There are sex differences that put you at an advantage or disadvantage when it comes to your risk of different diseases, including cancer and autoimmune conditions like multiple sclerosis or rheumatoid arthritis
THE concept of “man flu” – the idea that men make too big a deal out of a cold – is an old joke. But when covid-19 arrived, we had to take a serious look at sex differences in how people respond to infections. Being male was a risk factor for experiencing more severe symptoms of the coronavirus: in England during 2020, men were about 60 per cent more likely to die from covid-19 than women. Men are also nearly twice as likely to be diagnosed with tuberculosis and slightly more likely to die from flu. So does your sex put you at an advantage or disadvantage when it comes to immunity?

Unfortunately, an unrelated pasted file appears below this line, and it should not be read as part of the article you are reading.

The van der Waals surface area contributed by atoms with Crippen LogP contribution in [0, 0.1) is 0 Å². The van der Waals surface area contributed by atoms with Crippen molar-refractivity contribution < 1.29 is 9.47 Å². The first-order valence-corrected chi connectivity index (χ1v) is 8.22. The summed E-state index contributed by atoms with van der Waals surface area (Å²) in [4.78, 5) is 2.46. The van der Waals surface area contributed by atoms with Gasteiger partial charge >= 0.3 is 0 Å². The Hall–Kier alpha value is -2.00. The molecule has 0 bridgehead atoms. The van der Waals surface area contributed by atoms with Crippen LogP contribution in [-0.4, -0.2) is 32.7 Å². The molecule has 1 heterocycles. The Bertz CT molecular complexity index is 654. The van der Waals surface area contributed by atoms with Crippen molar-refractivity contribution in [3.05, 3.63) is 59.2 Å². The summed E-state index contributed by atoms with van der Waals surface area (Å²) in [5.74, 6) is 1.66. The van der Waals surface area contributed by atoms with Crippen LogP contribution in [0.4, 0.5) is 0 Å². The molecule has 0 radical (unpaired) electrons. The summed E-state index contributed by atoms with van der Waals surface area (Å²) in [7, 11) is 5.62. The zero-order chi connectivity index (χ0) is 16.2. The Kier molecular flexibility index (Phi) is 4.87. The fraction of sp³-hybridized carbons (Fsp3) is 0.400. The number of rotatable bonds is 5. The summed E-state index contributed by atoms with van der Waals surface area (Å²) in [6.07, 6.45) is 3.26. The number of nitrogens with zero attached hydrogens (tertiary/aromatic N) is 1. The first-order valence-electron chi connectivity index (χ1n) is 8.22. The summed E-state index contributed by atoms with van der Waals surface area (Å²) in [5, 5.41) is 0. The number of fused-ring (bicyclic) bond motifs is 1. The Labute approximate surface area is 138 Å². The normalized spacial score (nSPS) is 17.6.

There may be several reasons for immune sex differences. For one thing, we have discovered in recent years that oestrogen, the main female sex hormone, broadly stimulates immune system activity. The main male equivalent, testosterone, weakens it. But there are other forces at work too.
Sex is governed by DNA, which comes packaged up into 23 pairs of chromosomes. Most women have two X chromosomes, while most men have one X and one Y. To make sure that cells in female bodies don’t have duplicate X chromosome genes in operation, one X is mostly disabled in every cell.